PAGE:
A North Carolina study of nearly 1,600 wells adjacent to hog and poultry operations showed that 10 percent of the wells tested were contaminated with nitrates above the drinking water standard, and 34 percent were contaminated with some level of nitrates. Another study in that state found severe seepage losses of nitrogen from more then 50 percent of the lagoons tested by the state, posing a risk to groundwater. While seepage can be reduced with the use of clay liners, even clay-lined lagoons may leak from several hundred to several thousand gallons per acre per day.

While spills capture public attention, the more common problem is over-application of waste onto cropland, which sends polluted runoff into waterways and leaches pollutants into the groundwater.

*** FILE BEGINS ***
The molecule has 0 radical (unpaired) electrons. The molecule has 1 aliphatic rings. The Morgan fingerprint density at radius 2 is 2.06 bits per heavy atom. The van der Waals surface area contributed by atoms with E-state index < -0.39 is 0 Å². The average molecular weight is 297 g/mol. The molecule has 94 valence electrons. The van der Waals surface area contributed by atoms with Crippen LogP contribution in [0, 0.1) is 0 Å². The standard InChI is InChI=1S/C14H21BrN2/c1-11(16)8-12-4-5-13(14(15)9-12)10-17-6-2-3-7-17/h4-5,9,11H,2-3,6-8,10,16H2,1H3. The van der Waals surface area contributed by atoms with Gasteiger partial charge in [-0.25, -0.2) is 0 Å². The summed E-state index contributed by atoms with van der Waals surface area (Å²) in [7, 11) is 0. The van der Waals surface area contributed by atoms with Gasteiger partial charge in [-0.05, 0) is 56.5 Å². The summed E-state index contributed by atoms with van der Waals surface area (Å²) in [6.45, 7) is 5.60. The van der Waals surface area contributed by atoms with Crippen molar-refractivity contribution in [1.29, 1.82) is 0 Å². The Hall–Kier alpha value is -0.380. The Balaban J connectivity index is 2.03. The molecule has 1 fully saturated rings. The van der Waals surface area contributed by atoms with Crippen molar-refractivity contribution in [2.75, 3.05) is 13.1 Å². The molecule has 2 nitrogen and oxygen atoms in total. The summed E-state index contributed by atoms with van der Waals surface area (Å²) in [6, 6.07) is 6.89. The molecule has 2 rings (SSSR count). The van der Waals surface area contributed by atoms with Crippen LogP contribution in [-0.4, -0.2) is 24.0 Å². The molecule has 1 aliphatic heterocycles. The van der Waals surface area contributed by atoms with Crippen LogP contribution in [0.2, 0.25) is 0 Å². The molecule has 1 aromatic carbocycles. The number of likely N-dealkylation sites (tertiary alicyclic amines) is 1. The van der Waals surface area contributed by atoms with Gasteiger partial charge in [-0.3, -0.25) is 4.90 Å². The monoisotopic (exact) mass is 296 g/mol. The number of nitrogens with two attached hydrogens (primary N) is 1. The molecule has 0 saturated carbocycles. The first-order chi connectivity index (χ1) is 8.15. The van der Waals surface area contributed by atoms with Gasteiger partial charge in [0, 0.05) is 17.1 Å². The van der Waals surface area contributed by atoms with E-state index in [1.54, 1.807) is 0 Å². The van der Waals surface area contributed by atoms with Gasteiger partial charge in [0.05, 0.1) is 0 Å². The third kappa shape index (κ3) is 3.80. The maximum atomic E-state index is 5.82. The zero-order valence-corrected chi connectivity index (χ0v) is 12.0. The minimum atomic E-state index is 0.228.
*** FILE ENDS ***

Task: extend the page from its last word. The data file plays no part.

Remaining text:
Too Much Manure on Too Little Land

Animal manure can be a valuable fertilizer source. But the sheer quantity of manure that is the byproduct of large-scale animal confinement operations makes it more difficult to apply manure at a rate at which it can be absorbed by crops. The quantity of manure is magnified since feedlots are often clustered in close proximity to each other in small geographic areas in order to be close to slaughterhouses and inexpensive feed supplies.

Applying too much manure to farmland sends pollutants into rivers, streams, groundwater and air, which serves as yet another pathway to water. In a North Carolina state study, the nitrates in shallow groundwater below fields sprayed with liquid manure have been measured at rates five times the human health standard; in long-term sprayfields, the rates have been as high as thirteen times the human health standard.

Pollutants of Concern